Washington Township Year in Review Part 3

Despite COVID, residents maintain support for community

Sports in the news 

Hurffville Elementary School first-grade teachers celebrated Patriot Day through a virtual celebration with their students on Sept. 11. Pictured from left are: Danielle Price, Reilly O’Connell, Denise DeLeo, Emily Horn, Christine Redwanowski, Jeanne York, Carly Matticks, Kathy Saia, Staci McCauley, Lynda Venuto and Kellie Kelly. The teachers shared a flag salute, as well as signed Rick Charette’s song ‘I’m an American.’ The performance was videotaped and shared with the first graders who currently are working remotely. ‘Our students are too young to understand what happened on Sept. 11, so we are just sharing this as a way to show love for our country,’ said DeLeo, who organized the event.

In January, the Gloucester County Sports Hall of Fame, which has inducted nearly 500 local residents to date, celebrated its 40th year in the community. Thomas Blaszczyk, a former Washington Township High School wrestler who was a state runner-up at 129 pounds in the 1970s and later a longtime successful coach at Lancaster Catholic (Pennsylvania) High, was one of the year’s inductees.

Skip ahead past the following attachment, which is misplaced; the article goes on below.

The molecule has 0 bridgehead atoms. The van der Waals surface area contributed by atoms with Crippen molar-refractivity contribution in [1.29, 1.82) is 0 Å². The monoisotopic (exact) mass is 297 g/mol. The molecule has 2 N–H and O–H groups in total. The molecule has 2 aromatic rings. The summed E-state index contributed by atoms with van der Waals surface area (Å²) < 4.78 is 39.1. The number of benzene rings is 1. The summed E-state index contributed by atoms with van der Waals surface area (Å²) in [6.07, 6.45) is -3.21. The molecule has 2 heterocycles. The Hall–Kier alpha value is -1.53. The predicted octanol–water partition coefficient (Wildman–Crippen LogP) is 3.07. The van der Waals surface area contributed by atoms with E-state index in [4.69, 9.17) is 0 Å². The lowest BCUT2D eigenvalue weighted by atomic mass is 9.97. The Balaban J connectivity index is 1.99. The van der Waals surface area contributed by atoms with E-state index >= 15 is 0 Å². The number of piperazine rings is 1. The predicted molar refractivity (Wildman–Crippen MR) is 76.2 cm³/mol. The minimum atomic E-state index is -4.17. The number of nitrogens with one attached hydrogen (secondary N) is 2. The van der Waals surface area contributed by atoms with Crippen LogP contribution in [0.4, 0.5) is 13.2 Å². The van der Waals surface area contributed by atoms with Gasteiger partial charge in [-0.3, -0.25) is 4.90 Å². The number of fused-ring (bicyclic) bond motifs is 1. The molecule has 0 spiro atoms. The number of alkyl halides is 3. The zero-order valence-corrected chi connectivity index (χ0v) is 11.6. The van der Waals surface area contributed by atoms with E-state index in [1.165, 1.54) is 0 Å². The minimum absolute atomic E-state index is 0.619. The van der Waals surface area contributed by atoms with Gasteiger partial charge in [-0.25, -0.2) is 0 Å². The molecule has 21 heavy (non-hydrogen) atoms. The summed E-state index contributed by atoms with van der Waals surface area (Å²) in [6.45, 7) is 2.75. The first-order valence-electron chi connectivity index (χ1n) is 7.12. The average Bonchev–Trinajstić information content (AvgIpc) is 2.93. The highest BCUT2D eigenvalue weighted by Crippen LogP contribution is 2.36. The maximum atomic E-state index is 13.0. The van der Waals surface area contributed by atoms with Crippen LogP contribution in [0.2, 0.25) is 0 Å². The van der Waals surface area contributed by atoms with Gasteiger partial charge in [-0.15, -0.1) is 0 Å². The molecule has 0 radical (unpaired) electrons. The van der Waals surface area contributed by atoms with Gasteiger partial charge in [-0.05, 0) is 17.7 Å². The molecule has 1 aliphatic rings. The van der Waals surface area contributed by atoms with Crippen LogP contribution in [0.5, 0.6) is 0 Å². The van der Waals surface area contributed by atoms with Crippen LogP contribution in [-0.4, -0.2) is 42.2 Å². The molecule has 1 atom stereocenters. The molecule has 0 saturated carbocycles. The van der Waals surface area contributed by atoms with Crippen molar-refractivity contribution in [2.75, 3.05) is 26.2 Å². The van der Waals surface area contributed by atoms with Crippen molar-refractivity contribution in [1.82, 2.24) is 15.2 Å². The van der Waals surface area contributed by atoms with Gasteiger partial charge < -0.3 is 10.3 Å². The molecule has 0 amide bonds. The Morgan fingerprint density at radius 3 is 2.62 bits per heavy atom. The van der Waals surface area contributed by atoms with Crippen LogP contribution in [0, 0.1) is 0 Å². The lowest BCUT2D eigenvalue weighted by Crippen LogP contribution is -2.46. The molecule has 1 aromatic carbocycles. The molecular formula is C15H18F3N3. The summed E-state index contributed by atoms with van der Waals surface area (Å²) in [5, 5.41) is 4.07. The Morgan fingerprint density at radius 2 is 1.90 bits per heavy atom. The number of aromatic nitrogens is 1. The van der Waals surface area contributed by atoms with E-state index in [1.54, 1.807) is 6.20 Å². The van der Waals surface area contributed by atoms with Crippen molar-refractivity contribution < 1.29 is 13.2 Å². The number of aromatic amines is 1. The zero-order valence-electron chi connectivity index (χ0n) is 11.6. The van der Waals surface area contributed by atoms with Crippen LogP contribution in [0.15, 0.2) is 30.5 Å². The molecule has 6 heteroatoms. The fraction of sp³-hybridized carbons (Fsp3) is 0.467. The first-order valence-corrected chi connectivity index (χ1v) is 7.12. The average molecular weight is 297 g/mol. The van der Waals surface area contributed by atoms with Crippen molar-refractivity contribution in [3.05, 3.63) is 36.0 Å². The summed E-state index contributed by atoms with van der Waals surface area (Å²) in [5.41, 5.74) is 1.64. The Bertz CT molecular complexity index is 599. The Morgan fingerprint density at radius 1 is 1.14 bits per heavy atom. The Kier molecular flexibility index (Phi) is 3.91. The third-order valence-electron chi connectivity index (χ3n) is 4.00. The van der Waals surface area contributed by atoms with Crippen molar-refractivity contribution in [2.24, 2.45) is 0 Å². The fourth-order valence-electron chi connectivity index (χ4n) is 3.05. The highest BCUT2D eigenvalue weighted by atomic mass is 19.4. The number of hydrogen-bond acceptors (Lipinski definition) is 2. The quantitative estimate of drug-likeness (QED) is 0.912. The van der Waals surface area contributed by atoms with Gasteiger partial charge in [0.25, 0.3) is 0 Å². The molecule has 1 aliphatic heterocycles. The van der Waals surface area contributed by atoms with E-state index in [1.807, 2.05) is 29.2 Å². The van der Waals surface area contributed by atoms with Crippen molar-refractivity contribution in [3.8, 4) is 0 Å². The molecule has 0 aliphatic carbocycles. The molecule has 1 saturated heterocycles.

“It’s amazing,” said committee president Gus Ostrum. “We’ve had a lot of people help with this over the years. Sometimes you think you’re going to run out of really good people to induct, but that’s never the case. There’s just an amazing pool of potential inductees and candidates out there.” 

In February, Washington Township High School bowlers Steven Spino, Jason Aquino, Troy Clifford, Josh Dicks, Marcus Spann and David Libby rolled to the program’s second state title in school history and collected the Tournament of Champions crown, too. 

In the fall, The Washington Township Sun’s sister publication, South Jersey Sports Weekly, profiled the Attanasi triplets. Amanda, Taylor and Paige were challenged in their respective sports through COVID shutdowns, but they persevered. Amanda plays soccer, Paige is a cheerleader and Taylor has been an important part of two successful Washington Township varsity programs – soccer and basketball.

“They have that sisterly bond and love,” Washington Township soccer coach Katie Sachs said. “One minute they’re getting along and the next minute they’re yelling at each other. …  But at the same time, they look out for each other; they’re great kids. They’re leaders on and off the field.”

 

People in the news 

Washington Township Brownie Girl Scout Troop 61859 created this poster for workers at Jefferson Hospital in Washington Township. The poster was delivered to the hospital along with 40 meals from Mission BBQ. The troop used $500 of the money it made during its 2020 cookie sale to pay for the meals.